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Those were the days was when conventions meant something, when the results were in doubt, and families listened raptly to the radio to find out whom the parties would select as their standard bearers.
Today, the presidential candidates are chosen months before the conventions, making the quadrennial extravaganzas little more than infomercials, carefully crafted to set the stage for the upcoming elections. The same can be said for most of the activity in Washington in a presidential election year. Campaign politics and posturing swamp any wisp of policy making.
Consider what's been happening this year. High on the issues list for Harry and Louise, according to recent polls, are education, Social Security and Medicare. But the odds are nil that Congress and the White House will deal substantively with any of them.
Instead, both political parties are pressing their separate versions of a "Patient's Bill of Rights" and prescription drug reform, with little hope of agreement. And both are hyping tax cuts and defense spending, with Democrats arguing for smaller changes and Republicans pushing for bigger ones.
These are some of the wedge issues, which each party is seeking to turn to its own electoral benefit. And with both houses of Congress now up for grabs, each party is pursuing even the smallest potential advantage.
On such a political landscape, it's no surprise that science has slipped below the horizon. The good news, so far on Capitol Hill, is that neither party is gunning for it. The bad news is that neither party is touting it.
The budget process began last February with great expectations for science. The President submitted a request that featured major increases for myriad research programs, most prominently, a boost of nearly 20% for NSF and 30% for DOE's Basic Energy Sciences.
But within days, congressional budgeteers sent out storm warnings. The President, they noted, by requesting more than $622 billion for discretionary, was breaking the budget cap of $573 billion set in 1997. Unacceptable, irresponsible and illegal, they said.
By the time the Budget Resolutions cleared both Houses in April, Congress had pared the spending plan back to slightly less than $605 billion, still above the cap, but who's to notice.
Appropriators in both houses were steaming. During the process, Senate Chairman Ted Stevens (R-AK) and House Chairman Bill Young (R-FL) had warned the Budget Committees that they would have trouble writing bills with such a constraint. To no avail.
With the economy booming, polls consistently showed that the public had little appetite for cutting spending, if it meant giving up program favorites. What to do?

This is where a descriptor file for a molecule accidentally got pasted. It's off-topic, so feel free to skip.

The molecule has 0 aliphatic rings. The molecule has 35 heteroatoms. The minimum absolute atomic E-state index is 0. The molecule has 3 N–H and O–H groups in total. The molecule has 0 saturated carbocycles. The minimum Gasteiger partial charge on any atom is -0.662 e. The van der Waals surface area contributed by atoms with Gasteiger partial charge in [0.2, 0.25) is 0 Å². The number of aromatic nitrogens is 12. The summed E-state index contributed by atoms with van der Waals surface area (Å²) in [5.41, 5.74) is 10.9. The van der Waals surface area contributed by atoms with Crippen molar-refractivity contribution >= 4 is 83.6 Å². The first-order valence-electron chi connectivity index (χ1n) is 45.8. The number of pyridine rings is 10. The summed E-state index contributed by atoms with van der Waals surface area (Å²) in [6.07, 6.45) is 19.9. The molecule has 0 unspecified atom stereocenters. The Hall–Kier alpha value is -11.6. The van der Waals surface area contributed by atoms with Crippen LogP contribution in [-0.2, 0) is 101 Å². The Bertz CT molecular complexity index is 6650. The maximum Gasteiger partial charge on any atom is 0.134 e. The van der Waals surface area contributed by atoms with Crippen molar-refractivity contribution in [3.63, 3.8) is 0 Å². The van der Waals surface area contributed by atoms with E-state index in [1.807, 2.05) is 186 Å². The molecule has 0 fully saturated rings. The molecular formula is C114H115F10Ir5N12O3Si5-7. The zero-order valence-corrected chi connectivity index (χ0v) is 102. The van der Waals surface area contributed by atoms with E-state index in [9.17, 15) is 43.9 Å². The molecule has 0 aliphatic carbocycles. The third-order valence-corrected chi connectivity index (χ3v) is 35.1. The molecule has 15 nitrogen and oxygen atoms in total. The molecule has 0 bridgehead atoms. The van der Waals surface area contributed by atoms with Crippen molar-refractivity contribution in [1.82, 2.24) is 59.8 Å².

Still smarting from last year's budget showdown with the White House, Republican leaders vowed to get as many of the thirteen spending bills signed into law as they could. Early on, they targeted Defense, Military Construction, Agriculture, Interior, Transportation and the Legislative Branch.
To assure passage, without risking a presidential veto, they boosted their allocations by shortchanging Labor-HHS, which includes NIH, and VA-HUD, which includes NSF, NASA. Science was caught in an allocation squeeze.
When Congress passes Labor-HHS and VA-HUD, it will be largely along party lines. However, off the record, Republican appropriators say they hope that the President will veto both bills. They want money added, but only in the final negotiations, to minimize heat from the far right. They will probably get their wish.
The Energy and Water Bill, which funds most of DOE, is another matter. The budget for Office of Science is in deep trouble. But DOE's stock on Capitol Hill is so low, that Democratic leaders reportedly told the White House to expect an override, if he wields his veto pen. Therefore, no matter how bad the bill looks, the President will swallow hard and sign.
With that prospect, the end game for DOE is the House-Senate conference, scheduled for early September, where differences over spending for defense programs and water projects will be resolved. The inside word is that GOP leaders will add enough money to get agreement. If they heed Senate Appropriations Subcommittee Chairman Pete V. Domenici's (R-NM) pleas, they could include funds to cover the impending cuts to research programs.
Right now, the science numbers look pretty anemic. But it ain't over until the fat lady sings. Between now and the beginning of September, science advocates still have a shot at making her album a platinum winner - provided they join in with their own chorus.
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